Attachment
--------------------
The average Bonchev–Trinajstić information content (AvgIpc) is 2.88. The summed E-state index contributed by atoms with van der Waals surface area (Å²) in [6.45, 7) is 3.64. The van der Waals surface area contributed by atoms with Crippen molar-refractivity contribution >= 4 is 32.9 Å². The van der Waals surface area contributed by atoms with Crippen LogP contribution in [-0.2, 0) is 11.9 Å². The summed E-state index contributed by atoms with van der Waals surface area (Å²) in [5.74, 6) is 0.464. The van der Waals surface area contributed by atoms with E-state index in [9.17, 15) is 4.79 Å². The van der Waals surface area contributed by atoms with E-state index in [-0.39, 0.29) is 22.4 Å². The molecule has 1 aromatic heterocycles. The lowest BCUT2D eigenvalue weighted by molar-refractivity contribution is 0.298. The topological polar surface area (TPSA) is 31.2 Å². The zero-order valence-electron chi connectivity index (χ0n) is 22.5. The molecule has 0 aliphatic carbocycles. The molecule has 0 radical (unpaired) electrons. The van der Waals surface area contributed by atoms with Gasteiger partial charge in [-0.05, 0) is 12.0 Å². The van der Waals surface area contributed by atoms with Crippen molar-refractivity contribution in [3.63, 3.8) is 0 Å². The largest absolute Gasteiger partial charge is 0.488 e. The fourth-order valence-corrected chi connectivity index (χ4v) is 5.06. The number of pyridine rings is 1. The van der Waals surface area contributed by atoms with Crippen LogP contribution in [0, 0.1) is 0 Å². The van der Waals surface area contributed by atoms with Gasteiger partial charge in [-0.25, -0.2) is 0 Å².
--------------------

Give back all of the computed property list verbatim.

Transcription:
The average Bonchev–Trinajstić information content (AvgIpc) is 2.88. The summed E-state index contributed by atoms with van der Waals surface area (Å²) in [6.45, 7) is 3.64. The van der Waals surface area contributed by atoms with Crippen molar-refractivity contribution >= 4 is 32.9 Å². The van der Waals surface area contributed by atoms with Crippen LogP contribution in [-0.2, 0) is 11.9 Å². The summed E-state index contributed by atoms with van der Waals surface area (Å²) in [5.74, 6) is 0.464. The van der Waals surface area contributed by atoms with E-state index in [9.17, 15) is 4.79 Å². The van der Waals surface area contributed by atoms with E-state index in [-0.39, 0.29) is 22.4 Å². The molecule has 1 aromatic heterocycles. The lowest BCUT2D eigenvalue weighted by molar-refractivity contribution is 0.298. The topological polar surface area (TPSA) is 31.2 Å². The zero-order valence-electron chi connectivity index (χ0n) is 22.5. The molecule has 0 aliphatic carbocycles. The molecule has 0 radical (unpaired) electrons. The van der Waals surface area contributed by atoms with Gasteiger partial charge in [-0.05, 0) is 12.0 Å². The van der Waals surface area contributed by atoms with Crippen molar-refractivity contribution in [3.63, 3.8) is 0 Å². The largest absolute Gasteiger partial charge is 0.488 e. The fourth-order valence-corrected chi connectivity index (χ4v) is 5.06. The number of pyridine rings is 1. The van der Waals surface area contributed by atoms with Crippen LogP contribution in [0, 0.1) is 0 Å². The van der Waals surface area contributed by atoms with Gasteiger partial charge in [-0.25, -0.2) is 0 Å².